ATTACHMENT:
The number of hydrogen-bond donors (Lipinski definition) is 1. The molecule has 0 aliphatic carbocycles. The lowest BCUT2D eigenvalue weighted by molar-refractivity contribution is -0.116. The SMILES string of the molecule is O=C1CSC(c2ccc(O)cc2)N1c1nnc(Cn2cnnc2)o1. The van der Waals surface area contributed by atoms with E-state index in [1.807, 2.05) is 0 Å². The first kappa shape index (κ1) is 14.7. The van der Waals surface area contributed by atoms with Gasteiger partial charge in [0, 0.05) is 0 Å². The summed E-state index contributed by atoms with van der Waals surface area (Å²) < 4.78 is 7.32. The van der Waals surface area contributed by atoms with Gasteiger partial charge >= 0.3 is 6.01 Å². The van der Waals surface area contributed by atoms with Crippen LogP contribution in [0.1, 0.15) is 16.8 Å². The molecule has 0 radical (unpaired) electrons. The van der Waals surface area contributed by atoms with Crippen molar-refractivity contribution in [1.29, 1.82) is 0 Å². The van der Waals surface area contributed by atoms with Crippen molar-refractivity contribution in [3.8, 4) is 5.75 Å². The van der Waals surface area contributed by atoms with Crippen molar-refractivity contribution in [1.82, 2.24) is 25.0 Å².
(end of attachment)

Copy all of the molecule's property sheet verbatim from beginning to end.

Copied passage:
The number of hydrogen-bond donors (Lipinski definition) is 1. The molecule has 0 aliphatic carbocycles. The lowest BCUT2D eigenvalue weighted by molar-refractivity contribution is -0.116. The SMILES string of the molecule is O=C1CSC(c2ccc(O)cc2)N1c1nnc(Cn2cnnc2)o1. The van der Waals surface area contributed by atoms with E-state index in [1.807, 2.05) is 0 Å². The first kappa shape index (κ1) is 14.7. The van der Waals surface area contributed by atoms with Gasteiger partial charge in [0, 0.05) is 0 Å². The summed E-state index contributed by atoms with van der Waals surface area (Å²) < 4.78 is 7.32. The van der Waals surface area contributed by atoms with Gasteiger partial charge >= 0.3 is 6.01 Å². The van der Waals surface area contributed by atoms with Crippen LogP contribution in [0.1, 0.15) is 16.8 Å². The molecule has 0 radical (unpaired) electrons. The van der Waals surface area contributed by atoms with Crippen molar-refractivity contribution in [1.29, 1.82) is 0 Å². The van der Waals surface area contributed by atoms with Crippen molar-refractivity contribution in [3.8, 4) is 5.75 Å². The van der Waals surface area contributed by atoms with Crippen molar-refractivity contribution in [1.82, 2.24) is 25.0 Å².